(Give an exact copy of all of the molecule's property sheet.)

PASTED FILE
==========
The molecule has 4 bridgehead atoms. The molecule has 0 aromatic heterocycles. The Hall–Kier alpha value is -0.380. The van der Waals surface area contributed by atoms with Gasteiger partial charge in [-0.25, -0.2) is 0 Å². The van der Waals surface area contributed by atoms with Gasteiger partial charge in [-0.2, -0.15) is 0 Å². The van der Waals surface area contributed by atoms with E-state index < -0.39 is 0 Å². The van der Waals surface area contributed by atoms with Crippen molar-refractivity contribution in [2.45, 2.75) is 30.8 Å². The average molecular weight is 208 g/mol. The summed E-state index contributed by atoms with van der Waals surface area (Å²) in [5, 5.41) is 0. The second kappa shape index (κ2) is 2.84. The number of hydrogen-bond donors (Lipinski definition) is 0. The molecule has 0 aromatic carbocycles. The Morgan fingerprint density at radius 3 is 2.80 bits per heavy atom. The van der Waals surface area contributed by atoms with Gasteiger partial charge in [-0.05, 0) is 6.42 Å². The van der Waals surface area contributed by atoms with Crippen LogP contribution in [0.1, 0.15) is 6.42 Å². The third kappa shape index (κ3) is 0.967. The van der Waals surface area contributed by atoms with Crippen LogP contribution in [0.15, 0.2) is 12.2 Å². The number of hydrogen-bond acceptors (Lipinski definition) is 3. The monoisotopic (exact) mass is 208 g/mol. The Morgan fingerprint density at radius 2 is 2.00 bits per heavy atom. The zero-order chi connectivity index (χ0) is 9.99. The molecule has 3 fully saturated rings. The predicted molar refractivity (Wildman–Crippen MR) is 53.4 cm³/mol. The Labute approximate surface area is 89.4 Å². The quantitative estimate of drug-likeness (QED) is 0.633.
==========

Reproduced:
The molecule has 4 bridgehead atoms. The molecule has 0 aromatic heterocycles. The Hall–Kier alpha value is -0.380. The van der Waals surface area contributed by atoms with Gasteiger partial charge in [-0.25, -0.2) is 0 Å². The van der Waals surface area contributed by atoms with Gasteiger partial charge in [-0.2, -0.15) is 0 Å². The van der Waals surface area contributed by atoms with E-state index < -0.39 is 0 Å². The van der Waals surface area contributed by atoms with Crippen molar-refractivity contribution in [2.45, 2.75) is 30.8 Å². The average molecular weight is 208 g/mol. The summed E-state index contributed by atoms with van der Waals surface area (Å²) in [5, 5.41) is 0. The second kappa shape index (κ2) is 2.84. The number of hydrogen-bond donors (Lipinski definition) is 0. The molecule has 0 aromatic carbocycles. The Morgan fingerprint density at radius 3 is 2.80 bits per heavy atom. The van der Waals surface area contributed by atoms with Gasteiger partial charge in [-0.05, 0) is 6.42 Å². The van der Waals surface area contributed by atoms with Crippen LogP contribution in [0.1, 0.15) is 6.42 Å². The third kappa shape index (κ3) is 0.967. The van der Waals surface area contributed by atoms with Crippen LogP contribution in [0.15, 0.2) is 12.2 Å². The number of hydrogen-bond acceptors (Lipinski definition) is 3. The monoisotopic (exact) mass is 208 g/mol. The Morgan fingerprint density at radius 2 is 2.00 bits per heavy atom. The zero-order chi connectivity index (χ0) is 9.99. The molecule has 3 fully saturated rings. The predicted molar refractivity (Wildman–Crippen MR) is 53.4 cm³/mol. The Labute approximate surface area is 89.4 Å². The quantitative estimate of drug-likeness (QED) is 0.633.